On Tuesday of last week, the international trade data for November was released and it was encouraging. As you likely remember, October’s initial reading was a better than expected $-47.2 B. It was revised lower to $-46.9 B. Econoday consensus for November was $-43.9 B. Again, it was better than expected, coming in at $-43.1 B.
The EIA Petroleum Status Report for the week ending 1/3 reflected a reversal from the previous week’s inventory draws. All three verticals saw modest builds.
The most impactful economic release of the week came on Friday morning. The Employment Report was a bit disappointing. The previous report was revised lower by 10K from 266k to 256K and December’s report was well below both November’s gains and also December’s consensus. It was 145K in December. The unemployment rate remained 3.5%. Manufacturing payrolls contracted by 12K. Average hourly earnings on a M/M basis were a mere 0.1%.
The relative weakness in the December Employment Report bled into the markets – both equities but also treasuries. In the case of equities, only the most defensive sectors of the market held their ground on Friday.
Pfizer and Merck provided a lift to the health care sector while the dividend-rich utility space attracted those looking for relative stability and risk aversion. Real estate led the trade higher on Friday. Away from those three sectors, the market slumped. That weakness was spearheaded by financials as concern over a weaker than expected employment report may portend a weaker than expected economy in the quarters ahead. Industrials fell victim to selling pressure for much the same reason.
US equity markets remain in a confirmed uptrend.
Q4 earnings releases will begin to pick up this week. On Tuesday alone we’ll hear from J.P. Morgan Chase (JPM), Wells Fargo (WFC), and Citigroup (C).
The final Consumer Price Index (CPI) reading of 2019, December, is released on Tuesday morning. The topline Econoday consensus is 0.3% – matching November’s 0.3% reading. On a Y/Y basis, however, the reading is expected to tick up to 2.3% in December from November’s 2.1%. This widely followed measure of inflation has remained well in check despite healthy employment gains and continued economic expansion as measured by GDP.
Another widely followed measure of inflation, the Producer Price Index – Final Demand (PPI-FD), is released the following day, Wednesday. November’s topline reading was flat on a M/M basis. Econoday consensus is 0.2% for December. As is the case with the CPI, the PPI-FD measured on a Y/Y basis is expected to tick higher. In this case, from 1.1% to 1.3%.
Also on Wednesday, the EIA Petroleum Status Report for the week ending 1/10 is released. Last week’s report reflected modest inventory builds across all three verticals. Crude oil inventories rose 1.2 M bbl. Gasoline inventories rose a more robust 9.1 M bbl. and distillate inventories rose 5.3 M bbl. Given recent runup in crude prices, last week’s inventory builds provided a counter-narrative that has helped keep crude prices contained – at least temporarily.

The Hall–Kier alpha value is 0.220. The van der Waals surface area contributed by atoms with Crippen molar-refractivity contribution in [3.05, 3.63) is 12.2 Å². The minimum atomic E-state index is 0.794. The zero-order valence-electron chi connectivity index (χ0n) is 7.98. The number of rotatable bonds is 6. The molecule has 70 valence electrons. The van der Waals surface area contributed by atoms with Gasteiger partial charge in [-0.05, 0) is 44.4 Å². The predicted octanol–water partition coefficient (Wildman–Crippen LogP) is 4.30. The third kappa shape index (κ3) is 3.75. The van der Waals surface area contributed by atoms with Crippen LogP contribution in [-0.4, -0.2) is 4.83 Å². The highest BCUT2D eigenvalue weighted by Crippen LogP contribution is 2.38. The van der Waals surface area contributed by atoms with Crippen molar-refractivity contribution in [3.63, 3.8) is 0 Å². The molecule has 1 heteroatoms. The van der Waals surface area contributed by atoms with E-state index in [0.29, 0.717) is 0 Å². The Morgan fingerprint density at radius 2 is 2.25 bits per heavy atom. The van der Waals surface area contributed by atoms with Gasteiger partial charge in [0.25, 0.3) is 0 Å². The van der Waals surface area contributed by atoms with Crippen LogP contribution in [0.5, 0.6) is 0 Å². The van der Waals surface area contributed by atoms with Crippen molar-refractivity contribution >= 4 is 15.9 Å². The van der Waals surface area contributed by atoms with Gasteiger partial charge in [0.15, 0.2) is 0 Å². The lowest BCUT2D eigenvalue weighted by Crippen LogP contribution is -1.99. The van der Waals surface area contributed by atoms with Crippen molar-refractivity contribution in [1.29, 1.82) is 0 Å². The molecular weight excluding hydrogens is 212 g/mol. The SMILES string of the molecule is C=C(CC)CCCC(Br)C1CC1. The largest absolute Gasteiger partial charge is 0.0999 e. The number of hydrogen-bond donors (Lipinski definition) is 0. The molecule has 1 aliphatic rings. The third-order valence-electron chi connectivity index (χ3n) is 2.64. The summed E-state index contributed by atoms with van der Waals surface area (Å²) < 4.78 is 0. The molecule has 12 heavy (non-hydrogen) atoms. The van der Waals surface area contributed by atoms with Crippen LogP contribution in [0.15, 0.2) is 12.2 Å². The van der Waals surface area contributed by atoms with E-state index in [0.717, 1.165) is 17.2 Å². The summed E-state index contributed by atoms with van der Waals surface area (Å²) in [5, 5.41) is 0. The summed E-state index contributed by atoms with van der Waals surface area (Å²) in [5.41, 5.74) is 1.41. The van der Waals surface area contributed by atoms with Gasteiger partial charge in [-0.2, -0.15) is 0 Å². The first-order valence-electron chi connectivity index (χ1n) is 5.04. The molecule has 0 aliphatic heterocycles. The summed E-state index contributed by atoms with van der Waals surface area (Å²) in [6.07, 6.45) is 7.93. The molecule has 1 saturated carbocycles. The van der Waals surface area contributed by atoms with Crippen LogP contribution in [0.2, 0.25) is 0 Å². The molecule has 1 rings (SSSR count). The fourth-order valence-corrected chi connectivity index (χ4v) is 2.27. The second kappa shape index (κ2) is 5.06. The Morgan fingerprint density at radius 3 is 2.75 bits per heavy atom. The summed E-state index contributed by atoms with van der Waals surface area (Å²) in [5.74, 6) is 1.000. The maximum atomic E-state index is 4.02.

Thursday morning’s economic data-centric narrative will be dominated by weekly jobless claims, the Philly Fed, and retail sales – all of which independently can fuel a degree of volatility. In the case of the weekly jobless claims, it has become apparent in recent reports that any additional gains will be difficult to come by. Frankly, that should not be surprising given the fact that the economy is currently operating at a full-employment level. Last week’s report provided for claims that totaled 214 K. the Four-week moving average remains a very healthy 224.0 K. The Philadelphia Fed Business Outlook Survey for January is expected to reflect an uptick in manufacturing conditions from December’s 0.3 to 3.4. Retail sales for December M/M are expected to come in at 0.3%. Significantly, less autos, the M/M reading is expected to come in at 0.5%.
On Friday, we receive two economic releases of particular importance, housing starts, and industrial production. Housing starts for December are expected to reflect healthy demand. Econoday consensus is 1.373 M – up fractionally from November’s 1.365 M reading. The industrial production reading for December is released before the opening bell at 9:15 am. Econoday is calling for a M/M reading of 0.3% – down from November’s 1.1% reading. Manufacturing M/M is also expected to tick negative (-0.2% versus 1.1%). Capacity utilization should remain relatively unchanged.
Flickr photo: sottolestelle
Kenny’s Commentary subscribers receive the note in their inbox Monday’s before the US markets open plus economic calendar, media, charts, Mark Sutin’s Insights, Tortoise Advisors strategies, and Sam Stovall’s analysis Subscribe